It’s challenging compared to other tools. To be fair, part of the reason is that there isn’t really a super great industry standard. There’s PMML, but PMML is really frustrating, it’s not a great format to work in either.
But it’s about the only game in town. PMML is the only one where anybody even thought about: I want to be able to move models from here to here.
Yeah, it’s the only one which people thought about, but it’s not nearly expressive enough frequently, which is why you see a lot of people having to write custom code for their models, and for their serving.
Well, do you think the solution is to improve PMML? Or come up with a whole different way to do it?
I think improved PMML export in Spark could go a long way, and that’s something I care about, but I don’t think it’s necessarily a short term solution.
That’s going to take some time to accomplish.
Yeah, and so there’s some work to make some of the models in Spark not depend on the rest of Spark. So you can use them as a serving side, if you’re fine with doing JVM for your serving. I think we’ll see that come maybe in the 2.0 time frame, maybe later for 2.5. I think Spark will figure out a good solution. I don’t know which one it’s going to be yet. It’s also possible that one of these other companies that have made their own import-export logic, will open source it, and it will be good enough that people will find it interesting.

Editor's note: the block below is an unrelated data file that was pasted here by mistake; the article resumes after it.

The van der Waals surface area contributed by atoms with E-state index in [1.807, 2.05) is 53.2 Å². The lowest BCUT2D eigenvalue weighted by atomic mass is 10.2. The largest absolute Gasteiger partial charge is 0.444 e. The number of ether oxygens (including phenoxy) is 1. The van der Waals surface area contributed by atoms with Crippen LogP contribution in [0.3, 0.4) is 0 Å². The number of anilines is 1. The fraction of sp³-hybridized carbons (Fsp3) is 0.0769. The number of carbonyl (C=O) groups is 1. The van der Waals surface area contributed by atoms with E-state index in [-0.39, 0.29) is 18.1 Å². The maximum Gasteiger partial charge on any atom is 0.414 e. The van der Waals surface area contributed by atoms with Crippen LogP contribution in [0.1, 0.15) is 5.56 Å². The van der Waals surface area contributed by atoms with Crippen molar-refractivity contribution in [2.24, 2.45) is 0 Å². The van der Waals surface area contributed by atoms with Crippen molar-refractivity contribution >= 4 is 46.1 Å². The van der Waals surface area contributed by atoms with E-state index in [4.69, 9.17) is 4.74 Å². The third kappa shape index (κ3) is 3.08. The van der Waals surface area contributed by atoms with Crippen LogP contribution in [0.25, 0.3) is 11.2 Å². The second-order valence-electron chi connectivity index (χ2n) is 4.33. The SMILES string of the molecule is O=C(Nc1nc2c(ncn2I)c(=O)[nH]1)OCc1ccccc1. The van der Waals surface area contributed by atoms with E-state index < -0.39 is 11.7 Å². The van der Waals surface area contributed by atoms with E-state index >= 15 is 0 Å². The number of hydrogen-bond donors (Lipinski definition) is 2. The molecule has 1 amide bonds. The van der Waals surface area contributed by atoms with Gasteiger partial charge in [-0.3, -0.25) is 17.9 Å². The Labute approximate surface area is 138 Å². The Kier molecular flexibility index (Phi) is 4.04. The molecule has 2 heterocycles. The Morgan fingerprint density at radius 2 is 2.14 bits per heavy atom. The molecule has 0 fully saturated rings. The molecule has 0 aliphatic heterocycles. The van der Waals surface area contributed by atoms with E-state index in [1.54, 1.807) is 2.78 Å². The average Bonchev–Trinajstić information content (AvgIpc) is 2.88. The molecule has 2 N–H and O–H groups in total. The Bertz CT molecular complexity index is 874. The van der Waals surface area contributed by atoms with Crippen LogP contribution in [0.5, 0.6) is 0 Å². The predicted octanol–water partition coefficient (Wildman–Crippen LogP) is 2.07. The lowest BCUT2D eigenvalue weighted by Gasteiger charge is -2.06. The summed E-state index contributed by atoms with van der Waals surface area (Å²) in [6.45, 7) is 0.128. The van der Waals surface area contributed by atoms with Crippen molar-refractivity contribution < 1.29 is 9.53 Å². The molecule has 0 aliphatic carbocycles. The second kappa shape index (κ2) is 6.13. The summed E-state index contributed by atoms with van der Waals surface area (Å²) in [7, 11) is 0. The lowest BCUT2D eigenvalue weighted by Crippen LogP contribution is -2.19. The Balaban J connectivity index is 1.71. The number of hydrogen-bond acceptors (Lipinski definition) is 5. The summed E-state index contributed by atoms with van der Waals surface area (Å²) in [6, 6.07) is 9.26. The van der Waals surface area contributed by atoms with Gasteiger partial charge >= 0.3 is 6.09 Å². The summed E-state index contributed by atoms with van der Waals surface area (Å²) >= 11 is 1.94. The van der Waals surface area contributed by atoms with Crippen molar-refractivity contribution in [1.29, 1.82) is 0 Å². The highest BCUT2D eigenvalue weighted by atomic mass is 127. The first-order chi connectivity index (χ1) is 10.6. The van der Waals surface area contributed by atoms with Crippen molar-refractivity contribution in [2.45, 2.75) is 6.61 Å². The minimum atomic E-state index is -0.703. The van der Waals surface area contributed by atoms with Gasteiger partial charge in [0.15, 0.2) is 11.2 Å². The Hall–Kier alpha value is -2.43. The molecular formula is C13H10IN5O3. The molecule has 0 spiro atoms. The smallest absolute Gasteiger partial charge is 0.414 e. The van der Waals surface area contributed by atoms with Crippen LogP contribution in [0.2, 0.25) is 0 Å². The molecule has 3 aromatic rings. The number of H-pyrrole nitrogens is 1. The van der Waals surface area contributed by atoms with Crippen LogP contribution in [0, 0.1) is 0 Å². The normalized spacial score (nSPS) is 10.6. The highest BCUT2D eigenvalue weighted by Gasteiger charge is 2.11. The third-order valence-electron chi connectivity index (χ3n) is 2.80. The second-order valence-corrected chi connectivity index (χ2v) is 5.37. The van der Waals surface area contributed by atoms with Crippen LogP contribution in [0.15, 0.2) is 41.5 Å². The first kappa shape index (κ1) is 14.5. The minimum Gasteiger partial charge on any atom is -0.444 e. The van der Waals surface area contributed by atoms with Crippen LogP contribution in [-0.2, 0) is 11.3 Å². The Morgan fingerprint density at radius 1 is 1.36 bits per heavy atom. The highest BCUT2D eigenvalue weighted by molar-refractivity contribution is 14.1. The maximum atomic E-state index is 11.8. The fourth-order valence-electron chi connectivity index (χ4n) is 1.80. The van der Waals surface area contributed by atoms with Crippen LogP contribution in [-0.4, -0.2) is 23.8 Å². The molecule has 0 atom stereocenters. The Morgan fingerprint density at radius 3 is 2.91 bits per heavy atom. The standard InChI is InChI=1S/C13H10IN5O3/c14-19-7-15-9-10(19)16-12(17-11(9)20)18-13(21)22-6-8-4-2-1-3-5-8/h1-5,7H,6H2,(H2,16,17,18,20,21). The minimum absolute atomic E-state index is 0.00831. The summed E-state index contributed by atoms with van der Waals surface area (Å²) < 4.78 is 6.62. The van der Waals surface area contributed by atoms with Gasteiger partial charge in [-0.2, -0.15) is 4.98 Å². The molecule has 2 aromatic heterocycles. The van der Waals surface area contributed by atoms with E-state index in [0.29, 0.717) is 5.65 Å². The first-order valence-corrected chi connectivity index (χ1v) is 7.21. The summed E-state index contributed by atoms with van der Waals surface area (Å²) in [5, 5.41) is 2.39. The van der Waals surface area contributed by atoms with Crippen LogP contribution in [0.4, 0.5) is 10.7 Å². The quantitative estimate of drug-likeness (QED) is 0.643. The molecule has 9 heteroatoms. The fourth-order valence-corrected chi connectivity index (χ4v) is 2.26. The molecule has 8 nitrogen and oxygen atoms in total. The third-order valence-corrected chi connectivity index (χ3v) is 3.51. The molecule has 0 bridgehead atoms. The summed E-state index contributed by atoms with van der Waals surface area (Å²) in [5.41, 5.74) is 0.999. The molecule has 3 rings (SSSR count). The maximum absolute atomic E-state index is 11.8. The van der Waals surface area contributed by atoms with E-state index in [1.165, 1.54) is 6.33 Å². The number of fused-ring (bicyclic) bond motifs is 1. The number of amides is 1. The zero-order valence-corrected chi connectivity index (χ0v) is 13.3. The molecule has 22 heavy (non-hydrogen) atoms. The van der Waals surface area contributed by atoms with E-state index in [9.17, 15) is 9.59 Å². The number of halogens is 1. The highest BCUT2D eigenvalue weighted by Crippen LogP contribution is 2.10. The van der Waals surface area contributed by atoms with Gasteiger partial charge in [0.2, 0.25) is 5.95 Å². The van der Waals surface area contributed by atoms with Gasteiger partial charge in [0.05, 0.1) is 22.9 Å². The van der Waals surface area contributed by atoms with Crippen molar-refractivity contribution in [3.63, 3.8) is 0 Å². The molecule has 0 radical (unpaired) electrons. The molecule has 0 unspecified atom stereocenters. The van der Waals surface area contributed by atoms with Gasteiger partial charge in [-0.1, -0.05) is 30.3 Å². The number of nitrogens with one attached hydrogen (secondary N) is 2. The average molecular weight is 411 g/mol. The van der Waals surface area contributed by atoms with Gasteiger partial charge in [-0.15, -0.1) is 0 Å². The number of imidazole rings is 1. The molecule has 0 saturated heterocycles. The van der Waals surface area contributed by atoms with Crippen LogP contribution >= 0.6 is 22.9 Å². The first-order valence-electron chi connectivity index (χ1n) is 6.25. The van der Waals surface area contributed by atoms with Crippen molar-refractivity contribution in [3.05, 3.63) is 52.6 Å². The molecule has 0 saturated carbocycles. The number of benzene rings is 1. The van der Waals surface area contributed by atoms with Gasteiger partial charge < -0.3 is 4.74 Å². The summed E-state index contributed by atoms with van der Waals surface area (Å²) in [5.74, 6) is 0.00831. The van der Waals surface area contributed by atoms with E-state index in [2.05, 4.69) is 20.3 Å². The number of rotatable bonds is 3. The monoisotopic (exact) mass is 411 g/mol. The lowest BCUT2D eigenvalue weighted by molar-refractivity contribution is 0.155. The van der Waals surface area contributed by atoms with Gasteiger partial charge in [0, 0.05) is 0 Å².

They’ll go with it.
Well, before I turned the recorder on, we were talking about interfaces. The first thing you said when I asked about use cases was that Spark is being used mainly for ETL. So is everybody who’s doing ETL with Spark, are they all writing Scala?
I think a lot of people are doing their ETL on Scala, yes. Traditionally, you see Python used more for exploratory and analytics work. For ETL, there’s a performance overhead to using Python. It doesn’t give you really all that much that you don’t get in other languages. So most people do their ETL work in a JVM language like Scala or Java…
Yeah, I saw your presentation at Data Day Texas and also, um, I can’t think of who it was, maybe Sarah Guido, but somebody else did a presentation on PySpark. She was griping about basically PySpark is just not really even with Scala. Like, she had a problem, and she posted it on the forum, and the comments she got on how to fix it were all essentially, “Write it in Scala.” There are other interfaces and development environments appearing, other ways to write Spark jobs now. I hadn’t heard of the Jupiter one until recently, but the DataBricks notebooks I knew about, and Zeppelin. Now graphical user interfaces are starting to appear. KNIME has early Spark support, and Syncsort has Spark support in the new version. So you’ve got at least the beginning of that. Is that the direction it will go over time, do you think?